A soldier in Hebron describes his shock at realizing how routinely settlers attack Palestinians, including women and children, with utter impunity. “And it exists here in the State of Israel, and no one knows about it, and no wants to know, and no one reports about it,” he says. There are numerous reports of soldiers smashing up Palestinian homes as a sort of catharsis. “I think it’s really like when you see people on MTV smashing their guitars on stage,” says one. “[O]ver there you have the power to act it out, and these things are not your own things, and what’s more, you’re at war.”

The book describes “mock arrests,” in which new soldiers arrest innocent Palestinians for practice. “They would actually do intelligence work to find out a Palestinian is innocent before arresting him, so as not to endanger the troops,” Mikhael says. Soldiers, he said, have two rationales for this. The first is training. Second, he says, it creates “a feeling of lack of understanding on the Palestinian side. Suddenly, an innocent person is being arrested. Nobody understands what’s happening, and the sense of insecurity and fear among the Palestinian population fits in very well with the overall strategy, which is instilling that fear in the population.”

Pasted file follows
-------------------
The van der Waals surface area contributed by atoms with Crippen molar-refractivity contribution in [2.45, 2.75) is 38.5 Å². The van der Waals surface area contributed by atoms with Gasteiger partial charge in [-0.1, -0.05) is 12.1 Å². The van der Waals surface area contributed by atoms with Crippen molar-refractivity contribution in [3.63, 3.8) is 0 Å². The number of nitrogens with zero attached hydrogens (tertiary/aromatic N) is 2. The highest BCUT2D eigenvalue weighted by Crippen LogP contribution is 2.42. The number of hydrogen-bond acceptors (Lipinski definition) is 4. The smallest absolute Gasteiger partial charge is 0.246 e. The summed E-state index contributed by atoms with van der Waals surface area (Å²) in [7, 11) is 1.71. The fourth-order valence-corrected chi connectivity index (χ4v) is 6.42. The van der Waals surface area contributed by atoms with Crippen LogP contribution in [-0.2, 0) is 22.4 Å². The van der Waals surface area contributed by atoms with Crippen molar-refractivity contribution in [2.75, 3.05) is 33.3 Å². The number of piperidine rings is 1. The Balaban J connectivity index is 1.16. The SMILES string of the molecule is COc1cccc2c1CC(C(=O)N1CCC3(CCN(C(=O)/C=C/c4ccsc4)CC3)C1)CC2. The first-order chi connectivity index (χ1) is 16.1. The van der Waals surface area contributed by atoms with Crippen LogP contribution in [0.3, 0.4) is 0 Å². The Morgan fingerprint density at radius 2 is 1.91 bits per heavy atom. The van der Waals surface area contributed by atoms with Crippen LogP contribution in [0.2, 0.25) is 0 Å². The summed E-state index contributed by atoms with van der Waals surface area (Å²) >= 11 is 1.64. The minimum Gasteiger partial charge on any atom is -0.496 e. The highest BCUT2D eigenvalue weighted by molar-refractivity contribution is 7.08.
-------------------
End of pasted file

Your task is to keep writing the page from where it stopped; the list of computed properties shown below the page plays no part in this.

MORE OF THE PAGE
One might see all this as the regrettable but inevitable price of self-defense. Palestinian terrorism, after all, is real, even if it has abated significantly in recent years. Many Israelis would dearly love to end the occupation if they didn’t believe doing so would put their own lives at risk. Breaking the Silence is addressed to them as well: Those who support Israeli policy have as much of a duty to understand what it entails as those who oppose it.